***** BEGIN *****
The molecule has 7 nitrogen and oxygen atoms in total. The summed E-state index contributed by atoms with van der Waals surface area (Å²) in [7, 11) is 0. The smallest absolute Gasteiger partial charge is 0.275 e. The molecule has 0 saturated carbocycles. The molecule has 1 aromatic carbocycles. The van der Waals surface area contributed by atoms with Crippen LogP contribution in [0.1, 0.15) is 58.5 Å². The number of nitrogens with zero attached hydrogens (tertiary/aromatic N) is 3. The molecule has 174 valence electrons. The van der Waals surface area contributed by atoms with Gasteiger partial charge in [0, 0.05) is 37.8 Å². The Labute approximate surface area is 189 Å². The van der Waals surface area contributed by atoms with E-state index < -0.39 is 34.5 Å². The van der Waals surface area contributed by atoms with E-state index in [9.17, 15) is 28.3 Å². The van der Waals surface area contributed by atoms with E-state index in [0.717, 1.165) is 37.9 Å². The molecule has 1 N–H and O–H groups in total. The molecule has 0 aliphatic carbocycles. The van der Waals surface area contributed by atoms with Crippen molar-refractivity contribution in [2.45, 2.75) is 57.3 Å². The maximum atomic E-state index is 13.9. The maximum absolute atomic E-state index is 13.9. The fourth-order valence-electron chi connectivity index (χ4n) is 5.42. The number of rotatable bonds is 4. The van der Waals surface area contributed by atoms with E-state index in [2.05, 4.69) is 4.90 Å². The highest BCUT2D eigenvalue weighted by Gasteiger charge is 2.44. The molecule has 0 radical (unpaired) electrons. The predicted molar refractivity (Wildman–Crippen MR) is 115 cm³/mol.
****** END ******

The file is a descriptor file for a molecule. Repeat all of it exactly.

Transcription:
The molecule has 7 nitrogen and oxygen atoms in total. The summed E-state index contributed by atoms with van der Waals surface area (Å²) in [7, 11) is 0. The smallest absolute Gasteiger partial charge is 0.275 e. The molecule has 0 saturated carbocycles. The molecule has 1 aromatic carbocycles. The van der Waals surface area contributed by atoms with Crippen LogP contribution in [0.1, 0.15) is 58.5 Å². The number of nitrogens with zero attached hydrogens (tertiary/aromatic N) is 3. The molecule has 174 valence electrons. The van der Waals surface area contributed by atoms with Gasteiger partial charge in [0, 0.05) is 37.8 Å². The Labute approximate surface area is 189 Å². The van der Waals surface area contributed by atoms with E-state index < -0.39 is 34.5 Å². The van der Waals surface area contributed by atoms with E-state index in [9.17, 15) is 28.3 Å². The van der Waals surface area contributed by atoms with E-state index in [0.717, 1.165) is 37.9 Å². The molecule has 1 N–H and O–H groups in total. The molecule has 0 aliphatic carbocycles. The van der Waals surface area contributed by atoms with Crippen molar-refractivity contribution in [2.45, 2.75) is 57.3 Å². The maximum atomic E-state index is 13.9. The maximum absolute atomic E-state index is 13.9. The fourth-order valence-electron chi connectivity index (χ4n) is 5.42. The number of rotatable bonds is 4. The van der Waals surface area contributed by atoms with E-state index in [2.05, 4.69) is 4.90 Å². The highest BCUT2D eigenvalue weighted by Gasteiger charge is 2.44. The molecule has 0 radical (unpaired) electrons. The predicted molar refractivity (Wildman–Crippen MR) is 115 cm³/mol.